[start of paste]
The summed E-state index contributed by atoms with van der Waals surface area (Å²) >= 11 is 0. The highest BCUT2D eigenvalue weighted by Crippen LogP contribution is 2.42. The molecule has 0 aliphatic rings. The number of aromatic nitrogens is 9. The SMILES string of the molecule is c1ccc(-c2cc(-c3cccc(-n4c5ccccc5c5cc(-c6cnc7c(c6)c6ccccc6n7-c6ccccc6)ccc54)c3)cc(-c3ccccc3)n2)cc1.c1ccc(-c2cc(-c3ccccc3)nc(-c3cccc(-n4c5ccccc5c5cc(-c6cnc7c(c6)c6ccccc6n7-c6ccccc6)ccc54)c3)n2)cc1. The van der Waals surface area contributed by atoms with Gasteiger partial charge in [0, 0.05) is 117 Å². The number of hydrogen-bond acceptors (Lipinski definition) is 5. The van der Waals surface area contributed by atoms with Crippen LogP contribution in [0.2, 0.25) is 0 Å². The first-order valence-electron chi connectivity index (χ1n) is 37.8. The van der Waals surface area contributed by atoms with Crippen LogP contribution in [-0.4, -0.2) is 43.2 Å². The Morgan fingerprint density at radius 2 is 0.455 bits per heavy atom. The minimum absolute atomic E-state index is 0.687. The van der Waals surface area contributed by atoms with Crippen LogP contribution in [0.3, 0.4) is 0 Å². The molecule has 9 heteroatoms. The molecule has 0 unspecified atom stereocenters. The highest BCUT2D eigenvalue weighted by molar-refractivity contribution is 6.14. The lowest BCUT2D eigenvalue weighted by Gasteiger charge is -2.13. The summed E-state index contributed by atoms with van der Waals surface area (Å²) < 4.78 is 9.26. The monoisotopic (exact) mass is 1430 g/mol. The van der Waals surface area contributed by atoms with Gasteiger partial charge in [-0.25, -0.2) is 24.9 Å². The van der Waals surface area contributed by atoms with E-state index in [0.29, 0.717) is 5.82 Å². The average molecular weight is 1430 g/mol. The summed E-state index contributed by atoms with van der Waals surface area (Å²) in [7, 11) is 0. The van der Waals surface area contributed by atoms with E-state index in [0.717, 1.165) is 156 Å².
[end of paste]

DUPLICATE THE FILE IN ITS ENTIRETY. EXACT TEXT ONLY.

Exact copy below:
The summed E-state index contributed by atoms with van der Waals surface area (Å²) >= 11 is 0. The highest BCUT2D eigenvalue weighted by Crippen LogP contribution is 2.42. The molecule has 0 aliphatic rings. The number of aromatic nitrogens is 9. The SMILES string of the molecule is c1ccc(-c2cc(-c3cccc(-n4c5ccccc5c5cc(-c6cnc7c(c6)c6ccccc6n7-c6ccccc6)ccc54)c3)cc(-c3ccccc3)n2)cc1.c1ccc(-c2cc(-c3ccccc3)nc(-c3cccc(-n4c5ccccc5c5cc(-c6cnc7c(c6)c6ccccc6n7-c6ccccc6)ccc54)c3)n2)cc1. The van der Waals surface area contributed by atoms with Gasteiger partial charge in [0, 0.05) is 117 Å². The number of hydrogen-bond acceptors (Lipinski definition) is 5. The van der Waals surface area contributed by atoms with Crippen LogP contribution in [0.2, 0.25) is 0 Å². The first-order valence-electron chi connectivity index (χ1n) is 37.8. The van der Waals surface area contributed by atoms with Crippen LogP contribution in [-0.4, -0.2) is 43.2 Å². The Morgan fingerprint density at radius 2 is 0.455 bits per heavy atom. The minimum absolute atomic E-state index is 0.687. The van der Waals surface area contributed by atoms with Crippen LogP contribution in [0.3, 0.4) is 0 Å². The molecule has 9 heteroatoms. The molecule has 0 unspecified atom stereocenters. The highest BCUT2D eigenvalue weighted by molar-refractivity contribution is 6.14. The lowest BCUT2D eigenvalue weighted by Gasteiger charge is -2.13. The summed E-state index contributed by atoms with van der Waals surface area (Å²) < 4.78 is 9.26. The monoisotopic (exact) mass is 1430 g/mol. The van der Waals surface area contributed by atoms with Gasteiger partial charge in [-0.25, -0.2) is 24.9 Å². The van der Waals surface area contributed by atoms with E-state index in [0.29, 0.717) is 5.82 Å². The average molecular weight is 1430 g/mol. The summed E-state index contributed by atoms with van der Waals surface area (Å²) in [7, 11) is 0. The van der Waals surface area contributed by atoms with E-state index in [0.717, 1.165) is 156 Å².